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IRMA - Integrated Relative Modelling Approach

What does the model do?

IRMA is a semi–empirical statistical model. The core version was introduced in Wechsung et al. (2008). It relates inter–annual yield changes of agricultural crops to inter–annual changes of predefined timely aggregated climate variables as the photo–thermal quotient, potential evapotranspiration, precipitation. The energy dependence of assimilation on the incoming photosynthetic radiation, the losses of assimilates by the temperature driven respiration, the request of water for evapotranspiration and the supply of water by precipitation are reflected by the terms of the model. The term definition follows basic plant physiological reasoning about plant growth. It is not derived from correlation analysis. Therefore, we use the term semi–empirical to distinguish it from fully empirical models.

IRMA is mainly aimed at regional application, but can also be applied at experimental test sites. For regional application the model is formulated, parametrized and simulated at the sub–unit scale (county, sub–basin), and then aggregated for the unit scale of interest (state, country, basin). The model can be used to project the yield changes for an upcoming single year and a projected sequence of years, respectively. The yield changes are related to the last observed year and can be rescaled to the mean or another sub–set of observed years. Spatial correlation maps of the model terms can be used to substantiate the model outcome (Gornott &  Wechsung, 2016).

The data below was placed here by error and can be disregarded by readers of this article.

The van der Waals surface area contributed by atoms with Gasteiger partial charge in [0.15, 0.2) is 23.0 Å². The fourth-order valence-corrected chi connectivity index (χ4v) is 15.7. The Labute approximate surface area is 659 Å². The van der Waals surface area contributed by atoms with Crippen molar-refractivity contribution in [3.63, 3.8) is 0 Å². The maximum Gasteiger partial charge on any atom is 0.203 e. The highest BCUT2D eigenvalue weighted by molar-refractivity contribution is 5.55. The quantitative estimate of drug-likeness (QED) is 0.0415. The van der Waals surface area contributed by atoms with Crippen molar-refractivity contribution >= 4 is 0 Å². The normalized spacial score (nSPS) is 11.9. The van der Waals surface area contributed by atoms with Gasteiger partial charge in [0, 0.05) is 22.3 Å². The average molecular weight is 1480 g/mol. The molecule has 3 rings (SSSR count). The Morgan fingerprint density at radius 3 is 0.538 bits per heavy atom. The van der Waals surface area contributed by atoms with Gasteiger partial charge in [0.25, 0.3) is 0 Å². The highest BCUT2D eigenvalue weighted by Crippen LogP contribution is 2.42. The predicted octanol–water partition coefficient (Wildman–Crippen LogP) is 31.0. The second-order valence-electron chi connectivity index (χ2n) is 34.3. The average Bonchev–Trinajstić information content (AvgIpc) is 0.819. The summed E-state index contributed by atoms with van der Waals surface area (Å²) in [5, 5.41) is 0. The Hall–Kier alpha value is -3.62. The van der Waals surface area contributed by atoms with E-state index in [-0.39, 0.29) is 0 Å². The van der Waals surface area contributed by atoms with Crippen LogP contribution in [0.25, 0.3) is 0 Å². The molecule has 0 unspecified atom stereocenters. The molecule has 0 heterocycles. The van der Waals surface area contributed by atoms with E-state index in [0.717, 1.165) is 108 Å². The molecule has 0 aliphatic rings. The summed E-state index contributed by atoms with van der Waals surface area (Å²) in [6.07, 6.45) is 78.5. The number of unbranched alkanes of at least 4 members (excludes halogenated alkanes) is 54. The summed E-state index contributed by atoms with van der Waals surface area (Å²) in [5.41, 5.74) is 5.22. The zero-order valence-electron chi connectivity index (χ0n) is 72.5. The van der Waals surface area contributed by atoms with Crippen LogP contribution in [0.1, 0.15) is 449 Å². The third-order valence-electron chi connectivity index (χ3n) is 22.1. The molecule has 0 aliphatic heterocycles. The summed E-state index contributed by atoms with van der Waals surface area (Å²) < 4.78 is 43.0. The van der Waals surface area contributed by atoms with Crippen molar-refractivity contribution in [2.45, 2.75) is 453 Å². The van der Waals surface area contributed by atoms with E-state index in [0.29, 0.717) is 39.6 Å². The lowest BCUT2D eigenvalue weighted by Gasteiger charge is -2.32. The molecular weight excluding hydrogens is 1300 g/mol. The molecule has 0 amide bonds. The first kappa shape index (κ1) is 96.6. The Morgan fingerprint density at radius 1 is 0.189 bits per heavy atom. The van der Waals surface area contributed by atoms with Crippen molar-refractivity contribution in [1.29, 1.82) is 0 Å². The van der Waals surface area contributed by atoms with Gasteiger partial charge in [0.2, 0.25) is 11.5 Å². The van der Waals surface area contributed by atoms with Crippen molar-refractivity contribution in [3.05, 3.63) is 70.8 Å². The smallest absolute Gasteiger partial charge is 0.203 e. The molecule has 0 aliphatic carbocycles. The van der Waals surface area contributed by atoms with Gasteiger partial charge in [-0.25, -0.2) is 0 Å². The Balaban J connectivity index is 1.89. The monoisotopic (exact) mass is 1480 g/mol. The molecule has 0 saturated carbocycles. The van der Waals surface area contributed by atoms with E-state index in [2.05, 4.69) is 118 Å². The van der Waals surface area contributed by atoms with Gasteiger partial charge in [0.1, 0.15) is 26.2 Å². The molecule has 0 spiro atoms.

There are three parametrization schemes available. The model can be estimated per sub–unit as separate time series model (STSM), across all sub–unit with one slope and one intercept (due to the usage of first differences) as panel data model (PDM) and as random coefficient model (RCM) with slopes and intercepts that randomly normal distributed diverge from the mean values. Usually the STSM is best performing in out–of–sample validations for comprehensive data sets (Gornott &  Wechsung, 2016). However, PDM’s and RCM’s have advantages when data are missing at the sub-unit scales.

The model scheme is particularly suitable for annual weather and climate impact assessment.  The usage of annual yield changes eliminates trends that can be approximated by an exponential formulation. The remaining variability at the sub–unit scale is therefore mainly due to climate factors. The usage of normalized independent variables allows a direct combination of the model with weather and climate models without bias correction.

The model was applied at the regional scale for Eastern Germany (Lüttger et al., 2011, Wechsung et al., 2008), at the national scale for Germany (Conradt et al., 2016, Gornott &  Wechsung, 2016) and at the global scale (Schauberger et al., 2017). Recently the model was used to access the consequences of the drought in 2018 and 2019 on German wheat yields (Conradt, 2018, Conradt, 2019)